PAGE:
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palmera

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About palmera

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  1. Yeah, I figured the .NET application wouldn't store the COM license for use when creating the chart via run-time. And from what it sounds, ChartFX requires a run-time license. What I was going to do, was obtain the license code for the object using licreqst and manually set the licensekey field in the .NET component for the ActiveX ChartFX. And just use this license key to create the object (similar to what VB would do). For example: System.Reflection.FieldInfo f = typeof(AxHost).GetField("licenseKey", System.Reflection.BindingFlags.NonPublic | System.Reflection.Bi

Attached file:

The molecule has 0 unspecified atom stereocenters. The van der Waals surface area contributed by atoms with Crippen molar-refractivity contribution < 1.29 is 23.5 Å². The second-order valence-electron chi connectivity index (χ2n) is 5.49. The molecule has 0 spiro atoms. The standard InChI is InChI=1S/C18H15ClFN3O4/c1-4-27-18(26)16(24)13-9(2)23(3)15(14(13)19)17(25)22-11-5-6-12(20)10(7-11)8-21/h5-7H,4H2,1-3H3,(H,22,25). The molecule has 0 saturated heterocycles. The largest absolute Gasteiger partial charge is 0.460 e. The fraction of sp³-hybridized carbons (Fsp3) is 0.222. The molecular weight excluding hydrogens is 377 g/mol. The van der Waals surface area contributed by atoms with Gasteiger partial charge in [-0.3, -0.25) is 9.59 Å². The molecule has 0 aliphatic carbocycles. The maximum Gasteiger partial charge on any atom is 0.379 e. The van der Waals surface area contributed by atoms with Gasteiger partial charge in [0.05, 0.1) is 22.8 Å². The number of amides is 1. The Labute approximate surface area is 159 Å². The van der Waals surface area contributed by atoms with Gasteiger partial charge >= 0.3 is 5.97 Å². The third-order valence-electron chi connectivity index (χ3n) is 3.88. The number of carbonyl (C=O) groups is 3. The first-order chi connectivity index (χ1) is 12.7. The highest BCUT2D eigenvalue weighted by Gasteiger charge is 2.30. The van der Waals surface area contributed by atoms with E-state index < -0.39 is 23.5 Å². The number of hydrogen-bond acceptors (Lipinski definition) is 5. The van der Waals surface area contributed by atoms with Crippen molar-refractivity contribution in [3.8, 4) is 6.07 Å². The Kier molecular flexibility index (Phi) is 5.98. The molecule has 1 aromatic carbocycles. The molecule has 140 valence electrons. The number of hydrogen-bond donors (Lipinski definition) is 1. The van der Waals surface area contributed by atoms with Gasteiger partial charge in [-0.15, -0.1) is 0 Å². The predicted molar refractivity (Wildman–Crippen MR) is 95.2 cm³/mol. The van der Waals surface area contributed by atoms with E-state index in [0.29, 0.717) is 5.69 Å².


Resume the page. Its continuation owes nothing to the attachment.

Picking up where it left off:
2. Hey JuanC, Thanks for the reply. We're using ChartFX in a .NET component that will plug-in to our existing COM (VB) application via late-binding to produce some basic charting functionality in a separate dialog. Though this .NET component isn't stand-alone, it is created and used by the VB app. So when we deploy this .NET component to our customers to use with our existing COM (VB) application, we obtain some licensing issues. The .NET ChartFX component implements its own LicenseProvider which, I'm assuming, grabs the license information from the assembly's manifest. Unfortunately COM
  3. Hey, We have a license to ChartFX 6.2 for .NET 1.1 and we use it in a component library for our .NET applications. Now we would like to try out the COM version using our exist .NET code via interoperability for a VB app. I downloaded the trial version for testing, though received the message "ChartFX License has Expired" instead of the actual chart. I have a feeling that maybe the message only appears for the trial versions, but I would like to know for sure before purchasing and using the COM version. Below is my test code that I used. After recompiling both projects, I deployed the .NE
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